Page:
Northern Ireland news

Boris Johnson withdraws plan to bring back double-jobbing

Boris Johnson confirmed today during Prime Minister's Questions that the double-jobbing bill would be scrapped. Picture by House of Commons/PA Wire 

The British government is to withdraw an amendment to the Northern Ireland (Ministers, Elections, and Petitions of Concern) Bill which would allow politicians to hold "double jobs".

The amendment, due to be debated in the House of Lords on Wednesday, would allow MPs to retain their seats in Westminster while being elected to the Northern Ireland Assembly.

At Prime Minister's Questions, Conservative MP for North Dorset Simon Hoare said: "The vast majority of people and indeed politicians across Northern Ireland believe that whatever the question, double jobbing is not the answer.

"Can I urge the prime minister to listen to the majority and ask him not to move the government amendment in the other place later today?"

Boris Johnson replied: "I am advised that I think the amendment in question is going to be withdrawn."

All Stormont's main parties bar the DUP opposed a return to dual mandates, which were abolished in 2016.

The move would have ensured DUP leader Sir Jeffrey Donaldson would not have to resign his Lagan Valley Westminster seat if elected to Stormont in May's assembly election.

Last night, six Stormont parties wrote to Boris Johnson urging the prime minister to ditch the plans.

The letter wa signed by Sinn Féin Deputy First Minister Michelle O'Neill, SDLP leader Colum Eastwood, Alliance leader Naomi Long, UUP leader Doug Beattie, Green leader Clare Bailey and People Before Profit's Gerry Carroll.

The correspondence spoke of the parties' "firm opposition" to the proposal, which the British government says will bring the north into line with Scotland.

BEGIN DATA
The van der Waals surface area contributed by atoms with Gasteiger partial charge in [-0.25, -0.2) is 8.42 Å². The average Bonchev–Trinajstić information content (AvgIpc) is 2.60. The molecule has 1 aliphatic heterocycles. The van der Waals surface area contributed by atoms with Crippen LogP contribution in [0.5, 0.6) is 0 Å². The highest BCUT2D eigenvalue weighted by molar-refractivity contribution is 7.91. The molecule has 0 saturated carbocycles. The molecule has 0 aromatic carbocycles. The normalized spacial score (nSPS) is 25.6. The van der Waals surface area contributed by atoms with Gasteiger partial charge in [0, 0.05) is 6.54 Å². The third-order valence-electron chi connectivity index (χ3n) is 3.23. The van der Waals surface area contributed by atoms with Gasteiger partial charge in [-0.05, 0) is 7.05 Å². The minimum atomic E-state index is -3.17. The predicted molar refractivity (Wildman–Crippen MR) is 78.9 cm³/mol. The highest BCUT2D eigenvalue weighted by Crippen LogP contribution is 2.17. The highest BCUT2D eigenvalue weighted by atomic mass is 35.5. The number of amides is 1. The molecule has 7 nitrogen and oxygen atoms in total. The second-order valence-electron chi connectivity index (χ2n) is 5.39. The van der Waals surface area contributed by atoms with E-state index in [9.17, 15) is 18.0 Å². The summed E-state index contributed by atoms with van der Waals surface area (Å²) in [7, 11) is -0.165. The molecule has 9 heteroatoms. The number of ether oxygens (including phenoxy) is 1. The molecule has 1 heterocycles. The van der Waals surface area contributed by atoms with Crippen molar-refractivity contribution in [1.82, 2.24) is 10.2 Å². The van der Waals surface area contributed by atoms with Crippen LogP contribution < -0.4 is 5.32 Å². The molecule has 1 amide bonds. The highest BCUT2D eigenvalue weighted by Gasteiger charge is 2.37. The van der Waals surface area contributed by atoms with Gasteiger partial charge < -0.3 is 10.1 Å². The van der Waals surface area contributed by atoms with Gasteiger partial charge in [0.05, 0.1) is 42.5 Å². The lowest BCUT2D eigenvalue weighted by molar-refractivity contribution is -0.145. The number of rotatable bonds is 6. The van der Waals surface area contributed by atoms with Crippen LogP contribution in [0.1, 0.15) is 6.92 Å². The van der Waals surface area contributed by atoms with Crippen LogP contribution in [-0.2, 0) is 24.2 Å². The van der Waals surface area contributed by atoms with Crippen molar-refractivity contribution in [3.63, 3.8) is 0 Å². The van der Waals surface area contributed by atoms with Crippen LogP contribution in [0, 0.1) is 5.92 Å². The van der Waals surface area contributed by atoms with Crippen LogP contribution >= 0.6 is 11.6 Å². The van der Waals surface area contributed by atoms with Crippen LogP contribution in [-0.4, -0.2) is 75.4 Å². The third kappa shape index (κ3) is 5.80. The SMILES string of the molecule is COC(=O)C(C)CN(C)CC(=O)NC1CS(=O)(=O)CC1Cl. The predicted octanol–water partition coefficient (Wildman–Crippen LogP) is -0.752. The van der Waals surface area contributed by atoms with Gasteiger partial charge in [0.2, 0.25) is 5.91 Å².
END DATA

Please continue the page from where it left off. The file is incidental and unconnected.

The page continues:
"The roles of MP and MLA are full time roles, and it is not possible for someone to simultaneously do full justice to both," the letter says.

"The parties highlight the lack of consultation on a measure "brought forward just months away from an assembly election".

They say it cannot be seen as impartial – "benefitting as it does only one party".

"It has also departed from the stated position of the Northern Ireland Office that such amendments would only be considered where 'sufficient consensus' exists: in fact, all parties with the exception of the DUP are firmly opposed to any return to double jobbing," the letter says.

"Furthermore, we have significant concerns that the implications of this amendment could fuel political instability, in direct contradiction of the stated purpose of the bill."

Former SDLP leader and Labour peer Baroness Margaret Ritchie said she too was opposed to what she termed a "corruption of democracy".

"I am firmly opposed to double jobbing and hope it never returns to the Northern Ireland political lexicon," she told The Irish News.

"I still believe some kind of deal has been done between the British government and the DUP, which I regard as a corruption of democracy."

DUP leader Sir Jeffrey Donaldson denied there was any deal done, claiming the reintroduction of dual mandates had been raised before he indicated a desire to return to Stormont.

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